1. Copy the URL from the site you are trying to get people to access.

2. Go to tinyurl.com.

3. Paste the link in the box under 'Enter a long URL to make tiny:'

4. You can just click the 'Make TinyURL!' button, which will assign a URL to you, or...

5. You can create a custom alias with any word or phrase you would like after the tinyurl.com

6. Click 'Make TinyURL!' and you've got yourself a link anyone can type into their browser!

Accessing the Software Center

Hello, Edmonds School District employees! In this post, we're going to discuss accessing the Software Center to download applications on your computer. To access the center, follow these steps or watch the video tutorial above.

1. Click on the Windows menu in the lower right corner of your screen.

2. This will feel totally weird, but just start typing the word 'Software'

3. The menu will change and you will see an icon for the Software Center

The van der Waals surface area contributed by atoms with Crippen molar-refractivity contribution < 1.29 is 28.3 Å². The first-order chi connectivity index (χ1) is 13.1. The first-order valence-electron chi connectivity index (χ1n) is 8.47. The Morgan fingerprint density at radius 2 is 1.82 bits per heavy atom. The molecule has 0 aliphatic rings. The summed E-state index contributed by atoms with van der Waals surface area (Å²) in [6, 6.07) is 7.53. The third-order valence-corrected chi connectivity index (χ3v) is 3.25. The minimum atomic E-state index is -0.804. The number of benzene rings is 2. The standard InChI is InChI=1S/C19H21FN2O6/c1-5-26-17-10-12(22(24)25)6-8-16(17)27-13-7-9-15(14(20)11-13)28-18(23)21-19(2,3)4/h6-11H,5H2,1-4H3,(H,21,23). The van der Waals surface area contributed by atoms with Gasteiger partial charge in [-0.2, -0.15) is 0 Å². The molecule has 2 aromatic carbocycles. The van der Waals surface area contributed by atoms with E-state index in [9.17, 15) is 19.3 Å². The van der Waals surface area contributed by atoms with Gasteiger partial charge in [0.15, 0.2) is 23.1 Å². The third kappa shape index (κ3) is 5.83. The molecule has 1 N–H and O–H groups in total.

4. Click the icon and you will be taken to the Software Center

5. Double-click any of the applications to download them to your computer

Please note: This will likely not work off district property. Also, if your battery is low you will need to plug your computer in.

Change Sharing Settings in Google Docs

Have you got a big field trip coming up and need chaperones? How about a class celebration where parents have offered to bring in food? Did you know you can use Google Docs as sign-up sheets and make them available for anyone with an Internet connection to type in?

Here's how to do it:
(For more visual steps, watch the short video above.)

1. Open a new Google Doc, name it, and type any information you wish to share
2. Near the top right corner, click the button that says 'Share' 3. When this box opens, click the word 'Advanced' in the bottom right corner
4. When 'Sharing Settings' opens, click 'Change...' next to 'Private - Only you can access' 

5. Select either 'On - Public on the web' or 'On - Anyone with the link'. If you want them to edit the document, click 'Can view' and change to 'Can edit'. Then click 'Save'.